It could be equity capital investments, it could be packaging these loans as securities and selling them, it could be credit facilities that they've got with major banks. But they're actually raising huge amounts of money, funding the loans themselves and then dealing with the loans by either selling them off to other investors, keeping them on their books or a number of different ways. Those are kind of the two models from consumer side. When you go to their site and click apply, the user experience is very similar. The real difference is in the nuts and bolts behind the scenes on how they actually fund the loans.

Lapera: It's basically where they're getting the funding for the loans. Like you said, OnDeck Capital is definitely more focused on small businesses. I want to drop a word of caution to our listeners that if you google OnDeck Capital, their ads will follow you all over the Internet for weeks.

Jenkins: We can talk about the peer-to-peer marketing and some of the problems they're having there because these guys are not shying away from spending money on ad dollars, that's for sure.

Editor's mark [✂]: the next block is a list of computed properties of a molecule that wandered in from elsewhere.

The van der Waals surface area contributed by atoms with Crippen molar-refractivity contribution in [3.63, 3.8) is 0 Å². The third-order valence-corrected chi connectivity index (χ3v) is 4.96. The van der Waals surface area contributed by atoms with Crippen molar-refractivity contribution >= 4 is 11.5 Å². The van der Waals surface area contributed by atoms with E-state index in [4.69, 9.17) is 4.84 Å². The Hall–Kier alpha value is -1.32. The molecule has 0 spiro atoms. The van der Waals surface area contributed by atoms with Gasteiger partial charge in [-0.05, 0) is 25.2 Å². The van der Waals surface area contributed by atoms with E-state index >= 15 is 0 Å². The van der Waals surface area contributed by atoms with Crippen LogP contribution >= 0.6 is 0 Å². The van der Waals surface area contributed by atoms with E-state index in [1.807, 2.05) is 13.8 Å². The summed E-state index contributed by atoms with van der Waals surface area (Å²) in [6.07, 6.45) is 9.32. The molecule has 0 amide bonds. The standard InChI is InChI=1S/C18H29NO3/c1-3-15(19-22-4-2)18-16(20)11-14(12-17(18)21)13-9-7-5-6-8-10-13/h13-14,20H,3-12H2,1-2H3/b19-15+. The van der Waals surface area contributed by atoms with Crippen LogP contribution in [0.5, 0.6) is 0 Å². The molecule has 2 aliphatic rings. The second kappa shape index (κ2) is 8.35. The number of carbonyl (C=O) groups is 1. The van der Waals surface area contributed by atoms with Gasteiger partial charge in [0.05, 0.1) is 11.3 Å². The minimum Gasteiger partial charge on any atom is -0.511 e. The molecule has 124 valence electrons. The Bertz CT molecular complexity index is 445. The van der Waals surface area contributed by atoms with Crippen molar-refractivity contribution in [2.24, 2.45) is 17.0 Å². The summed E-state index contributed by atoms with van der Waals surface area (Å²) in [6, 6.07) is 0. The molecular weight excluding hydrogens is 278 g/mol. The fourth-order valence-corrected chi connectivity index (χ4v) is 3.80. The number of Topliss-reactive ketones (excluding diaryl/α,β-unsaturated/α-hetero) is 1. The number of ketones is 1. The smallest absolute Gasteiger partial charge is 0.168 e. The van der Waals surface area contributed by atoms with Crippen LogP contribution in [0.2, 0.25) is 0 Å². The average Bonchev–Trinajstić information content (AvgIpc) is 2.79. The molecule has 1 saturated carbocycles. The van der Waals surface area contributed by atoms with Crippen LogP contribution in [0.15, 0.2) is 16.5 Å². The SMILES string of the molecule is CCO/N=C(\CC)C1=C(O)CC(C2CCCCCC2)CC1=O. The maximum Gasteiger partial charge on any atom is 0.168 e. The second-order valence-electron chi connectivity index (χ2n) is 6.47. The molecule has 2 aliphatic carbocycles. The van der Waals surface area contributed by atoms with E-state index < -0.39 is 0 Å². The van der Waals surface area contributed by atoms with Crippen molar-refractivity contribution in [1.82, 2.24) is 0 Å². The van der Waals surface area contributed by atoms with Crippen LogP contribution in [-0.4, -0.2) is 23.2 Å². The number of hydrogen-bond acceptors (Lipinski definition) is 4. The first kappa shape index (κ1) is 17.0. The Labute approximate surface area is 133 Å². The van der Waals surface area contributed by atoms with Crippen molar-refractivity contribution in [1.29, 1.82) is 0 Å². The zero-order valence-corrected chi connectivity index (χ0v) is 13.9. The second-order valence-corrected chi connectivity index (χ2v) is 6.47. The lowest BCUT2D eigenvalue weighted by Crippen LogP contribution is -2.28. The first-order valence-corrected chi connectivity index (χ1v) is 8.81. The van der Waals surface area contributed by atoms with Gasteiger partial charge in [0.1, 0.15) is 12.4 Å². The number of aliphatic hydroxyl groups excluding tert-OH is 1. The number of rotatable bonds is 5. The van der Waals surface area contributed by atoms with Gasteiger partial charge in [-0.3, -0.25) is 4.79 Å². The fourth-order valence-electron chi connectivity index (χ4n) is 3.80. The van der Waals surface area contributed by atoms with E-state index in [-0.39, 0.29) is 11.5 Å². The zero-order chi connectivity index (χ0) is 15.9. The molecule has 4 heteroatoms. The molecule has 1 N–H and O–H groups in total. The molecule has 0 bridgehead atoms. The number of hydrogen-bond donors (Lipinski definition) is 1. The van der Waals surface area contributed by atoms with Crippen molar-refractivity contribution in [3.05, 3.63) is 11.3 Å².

Lapera: Yeah, definitely. I have definitely been the recipient of that, despite the fact that I do not own small business nor am I in the market for a personal loan. They could maybe tighten up the algorithms that they're using to check. This is a really interesting idea. One of the things that I think most people are going to ask immediately with this is... banks have underwriters who check the risk of any individual who's applying for a loan. How do these online peer-to-peer companies manage that risk?

Jenkins: It's a fundamental question that I don't think they've fully answered yet. At the most fundamental level, basically, they're trying to replace that individual in the bank with a computer algorithm that says "this is your credit score, this is your income, this your net worth, this is do you own or do you rent." All these traditional credit factors. They dump all that data into some artificial intelligence kind of program and it spits out a risk rating. For the consumer, you plug in your information and you immediately know it's risk graded me whatever, and because of that risk grading my interest rate, should I get this loan, will be whatever that is.